It’s hard to believe when I’m sitting here in as little clothes as a pregnant woman can get away with in the summertime, that it was ever thirty below zero and completely white out here. We live in such extremes.

And that’s what this week’s column is about. It’s a little different take on the summer and the weather and just how crazy we really are when it comes to packing as much fun and work as we can in our three months of what we envision as being a California-esque summer.

Which it never is. No matter how we grit our teeth and bare it.

IMG_8023

Rain or Shine, this is the life we chose

“Well, I guess this is the life I chose,” he said as he pulled on his boots and headed out the door. “Work all day in 100 degrees so I can come home and work all night in it.”

Yup. That’s the story out here on the ranch where we can’t quit our day jobs. And on evenings when the wind settles down and the sun sets just right on cows grazing on green grass in their proper places, it feels pretty dang good.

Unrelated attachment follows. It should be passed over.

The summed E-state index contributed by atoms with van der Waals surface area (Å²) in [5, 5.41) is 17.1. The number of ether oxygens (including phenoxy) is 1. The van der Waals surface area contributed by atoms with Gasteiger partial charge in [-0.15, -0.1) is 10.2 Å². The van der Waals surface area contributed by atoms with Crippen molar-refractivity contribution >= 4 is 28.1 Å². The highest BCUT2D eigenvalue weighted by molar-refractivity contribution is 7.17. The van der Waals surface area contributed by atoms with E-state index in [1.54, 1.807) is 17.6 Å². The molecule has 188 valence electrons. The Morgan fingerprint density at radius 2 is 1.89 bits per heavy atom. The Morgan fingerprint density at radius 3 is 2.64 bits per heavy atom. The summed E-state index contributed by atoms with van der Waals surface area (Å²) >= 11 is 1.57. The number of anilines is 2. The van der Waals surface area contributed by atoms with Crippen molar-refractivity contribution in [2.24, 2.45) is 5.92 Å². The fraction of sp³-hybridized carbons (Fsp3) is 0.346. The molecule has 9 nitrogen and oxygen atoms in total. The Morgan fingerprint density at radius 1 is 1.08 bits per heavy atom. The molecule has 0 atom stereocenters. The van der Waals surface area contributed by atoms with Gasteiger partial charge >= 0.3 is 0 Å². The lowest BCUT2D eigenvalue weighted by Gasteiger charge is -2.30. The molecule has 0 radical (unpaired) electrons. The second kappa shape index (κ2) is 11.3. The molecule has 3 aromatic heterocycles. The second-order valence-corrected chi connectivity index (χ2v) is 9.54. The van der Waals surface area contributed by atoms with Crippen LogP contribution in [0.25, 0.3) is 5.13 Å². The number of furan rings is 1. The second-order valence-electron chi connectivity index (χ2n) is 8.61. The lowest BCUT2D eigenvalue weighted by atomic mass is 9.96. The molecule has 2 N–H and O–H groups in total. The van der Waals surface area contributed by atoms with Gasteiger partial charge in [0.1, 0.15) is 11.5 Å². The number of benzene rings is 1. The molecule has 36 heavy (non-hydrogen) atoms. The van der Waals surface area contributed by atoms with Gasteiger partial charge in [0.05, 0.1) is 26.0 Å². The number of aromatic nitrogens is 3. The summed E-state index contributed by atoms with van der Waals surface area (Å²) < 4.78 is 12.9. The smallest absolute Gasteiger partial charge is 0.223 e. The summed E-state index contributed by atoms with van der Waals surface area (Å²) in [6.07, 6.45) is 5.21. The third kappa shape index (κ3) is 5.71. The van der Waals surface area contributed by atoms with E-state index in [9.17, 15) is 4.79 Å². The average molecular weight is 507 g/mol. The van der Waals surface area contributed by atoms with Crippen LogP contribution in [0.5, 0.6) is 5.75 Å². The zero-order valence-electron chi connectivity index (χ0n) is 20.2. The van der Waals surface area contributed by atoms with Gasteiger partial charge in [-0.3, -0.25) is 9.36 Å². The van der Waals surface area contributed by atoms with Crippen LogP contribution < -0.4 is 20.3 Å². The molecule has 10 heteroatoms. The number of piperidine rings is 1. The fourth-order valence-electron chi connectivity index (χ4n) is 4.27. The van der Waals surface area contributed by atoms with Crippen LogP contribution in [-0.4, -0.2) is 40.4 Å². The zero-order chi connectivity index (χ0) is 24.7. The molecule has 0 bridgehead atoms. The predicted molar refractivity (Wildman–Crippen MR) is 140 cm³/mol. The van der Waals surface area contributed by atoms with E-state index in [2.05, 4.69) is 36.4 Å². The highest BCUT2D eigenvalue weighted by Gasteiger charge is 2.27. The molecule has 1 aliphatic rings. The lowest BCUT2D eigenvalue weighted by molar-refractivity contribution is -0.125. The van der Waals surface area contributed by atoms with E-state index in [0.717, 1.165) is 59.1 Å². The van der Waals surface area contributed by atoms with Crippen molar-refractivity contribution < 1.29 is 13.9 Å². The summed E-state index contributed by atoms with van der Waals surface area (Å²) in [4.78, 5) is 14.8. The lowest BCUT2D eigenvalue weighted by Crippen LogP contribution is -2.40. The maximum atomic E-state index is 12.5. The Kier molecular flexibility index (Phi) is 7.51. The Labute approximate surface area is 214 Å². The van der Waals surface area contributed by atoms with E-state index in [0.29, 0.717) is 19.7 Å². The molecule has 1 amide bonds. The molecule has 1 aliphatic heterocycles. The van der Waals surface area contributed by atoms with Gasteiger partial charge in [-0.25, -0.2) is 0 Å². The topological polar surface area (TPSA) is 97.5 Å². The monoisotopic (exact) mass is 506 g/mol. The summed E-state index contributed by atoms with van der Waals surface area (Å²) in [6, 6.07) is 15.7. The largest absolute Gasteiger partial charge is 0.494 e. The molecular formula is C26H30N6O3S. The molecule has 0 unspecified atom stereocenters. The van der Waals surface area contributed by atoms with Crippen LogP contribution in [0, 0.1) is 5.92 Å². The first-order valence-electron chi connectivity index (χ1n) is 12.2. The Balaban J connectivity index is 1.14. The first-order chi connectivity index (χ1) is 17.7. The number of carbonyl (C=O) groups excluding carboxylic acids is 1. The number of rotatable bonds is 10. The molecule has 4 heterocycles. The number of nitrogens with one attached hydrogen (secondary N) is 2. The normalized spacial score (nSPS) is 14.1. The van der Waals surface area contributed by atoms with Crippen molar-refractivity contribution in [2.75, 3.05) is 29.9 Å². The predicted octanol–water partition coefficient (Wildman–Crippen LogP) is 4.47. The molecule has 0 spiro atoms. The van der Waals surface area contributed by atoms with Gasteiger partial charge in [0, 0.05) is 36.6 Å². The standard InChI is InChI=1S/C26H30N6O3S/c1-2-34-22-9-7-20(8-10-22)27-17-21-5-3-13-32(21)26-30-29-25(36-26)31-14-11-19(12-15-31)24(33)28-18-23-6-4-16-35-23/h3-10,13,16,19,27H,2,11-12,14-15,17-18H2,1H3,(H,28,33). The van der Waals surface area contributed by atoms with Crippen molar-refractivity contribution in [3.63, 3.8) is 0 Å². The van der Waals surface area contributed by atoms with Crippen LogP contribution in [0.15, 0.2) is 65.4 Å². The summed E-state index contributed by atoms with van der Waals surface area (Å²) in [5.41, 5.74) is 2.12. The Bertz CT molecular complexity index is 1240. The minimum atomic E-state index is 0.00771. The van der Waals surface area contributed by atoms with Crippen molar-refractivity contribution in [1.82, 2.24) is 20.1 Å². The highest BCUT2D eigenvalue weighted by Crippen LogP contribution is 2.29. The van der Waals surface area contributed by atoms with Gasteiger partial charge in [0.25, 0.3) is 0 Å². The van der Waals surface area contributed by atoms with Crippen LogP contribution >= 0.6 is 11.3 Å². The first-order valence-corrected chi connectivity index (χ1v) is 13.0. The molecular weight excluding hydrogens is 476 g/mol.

But then there are days like today where you wonder if you might be able to fry an egg on the back of those black cows and the tractor won’t start and you just roll up your sleeves, wipe the sweat, crawl back under the tractor and hope to hell in those 10 minutes of scratching your head that you’ve magically developed the necessary mechanic skills and do what you gotta do.

IMG_8147 (1)

Rain or shine. That’s what they say. Whoever coined that phrase obviously didn’t live in North Dakota. If they did they would’ve likely added a few more elements – like hail – or 50 mile-per-hour winds – or blinding, sub-zero blizzards. I get that about this place. And I get that about the work.